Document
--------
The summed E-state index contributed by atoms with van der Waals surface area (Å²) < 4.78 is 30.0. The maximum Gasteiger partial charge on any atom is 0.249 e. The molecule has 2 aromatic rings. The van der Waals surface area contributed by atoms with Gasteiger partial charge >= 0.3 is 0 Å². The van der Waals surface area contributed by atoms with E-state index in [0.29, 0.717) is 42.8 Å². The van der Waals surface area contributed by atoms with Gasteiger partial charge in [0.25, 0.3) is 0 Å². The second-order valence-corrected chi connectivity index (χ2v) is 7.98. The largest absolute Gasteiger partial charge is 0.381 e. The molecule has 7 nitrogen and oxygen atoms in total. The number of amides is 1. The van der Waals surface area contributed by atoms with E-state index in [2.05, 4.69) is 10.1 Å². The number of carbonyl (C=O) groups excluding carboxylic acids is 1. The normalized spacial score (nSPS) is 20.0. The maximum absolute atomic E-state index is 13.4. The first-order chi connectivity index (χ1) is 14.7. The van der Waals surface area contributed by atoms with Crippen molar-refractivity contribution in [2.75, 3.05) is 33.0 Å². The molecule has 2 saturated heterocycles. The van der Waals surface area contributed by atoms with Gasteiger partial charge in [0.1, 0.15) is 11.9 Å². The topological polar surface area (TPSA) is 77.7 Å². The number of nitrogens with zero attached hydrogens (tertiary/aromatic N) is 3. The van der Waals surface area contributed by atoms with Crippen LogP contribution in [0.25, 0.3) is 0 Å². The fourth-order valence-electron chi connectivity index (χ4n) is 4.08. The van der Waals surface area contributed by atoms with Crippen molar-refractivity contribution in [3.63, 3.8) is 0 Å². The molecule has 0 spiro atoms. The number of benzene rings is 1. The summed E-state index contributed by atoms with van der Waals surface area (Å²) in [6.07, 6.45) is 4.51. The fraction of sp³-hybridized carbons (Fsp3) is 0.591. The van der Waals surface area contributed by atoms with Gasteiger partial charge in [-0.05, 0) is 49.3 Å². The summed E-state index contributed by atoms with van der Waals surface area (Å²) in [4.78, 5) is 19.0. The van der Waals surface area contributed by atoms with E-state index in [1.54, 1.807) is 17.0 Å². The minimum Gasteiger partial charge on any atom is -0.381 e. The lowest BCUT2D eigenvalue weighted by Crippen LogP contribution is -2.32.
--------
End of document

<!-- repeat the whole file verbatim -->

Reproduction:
The summed E-state index contributed by atoms with van der Waals surface area (Å²) < 4.78 is 30.0. The maximum Gasteiger partial charge on any atom is 0.249 e. The molecule has 2 aromatic rings. The van der Waals surface area contributed by atoms with Gasteiger partial charge >= 0.3 is 0 Å². The van der Waals surface area contributed by atoms with E-state index in [0.29, 0.717) is 42.8 Å². The van der Waals surface area contributed by atoms with Gasteiger partial charge in [0.25, 0.3) is 0 Å². The second-order valence-corrected chi connectivity index (χ2v) is 7.98. The largest absolute Gasteiger partial charge is 0.381 e. The molecule has 7 nitrogen and oxygen atoms in total. The number of amides is 1. The van der Waals surface area contributed by atoms with E-state index in [2.05, 4.69) is 10.1 Å². The number of carbonyl (C=O) groups excluding carboxylic acids is 1. The normalized spacial score (nSPS) is 20.0. The maximum absolute atomic E-state index is 13.4. The first-order chi connectivity index (χ1) is 14.7. The van der Waals surface area contributed by atoms with Crippen molar-refractivity contribution in [2.75, 3.05) is 33.0 Å². The molecule has 2 saturated heterocycles. The van der Waals surface area contributed by atoms with Gasteiger partial charge in [0.1, 0.15) is 11.9 Å². The topological polar surface area (TPSA) is 77.7 Å². The number of nitrogens with zero attached hydrogens (tertiary/aromatic N) is 3. The van der Waals surface area contributed by atoms with Crippen LogP contribution in [0.25, 0.3) is 0 Å². The fourth-order valence-electron chi connectivity index (χ4n) is 4.08. The van der Waals surface area contributed by atoms with Crippen molar-refractivity contribution in [3.63, 3.8) is 0 Å². The molecule has 0 spiro atoms. The number of benzene rings is 1. The summed E-state index contributed by atoms with van der Waals surface area (Å²) in [6.07, 6.45) is 4.51. The fraction of sp³-hybridized carbons (Fsp3) is 0.591. The van der Waals surface area contributed by atoms with Gasteiger partial charge in [-0.05, 0) is 49.3 Å². The summed E-state index contributed by atoms with van der Waals surface area (Å²) in [4.78, 5) is 19.0. The van der Waals surface area contributed by atoms with E-state index in [1.54, 1.807) is 17.0 Å². The minimum Gasteiger partial charge on any atom is -0.381 e. The lowest BCUT2D eigenvalue weighted by Crippen LogP contribution is -2.32.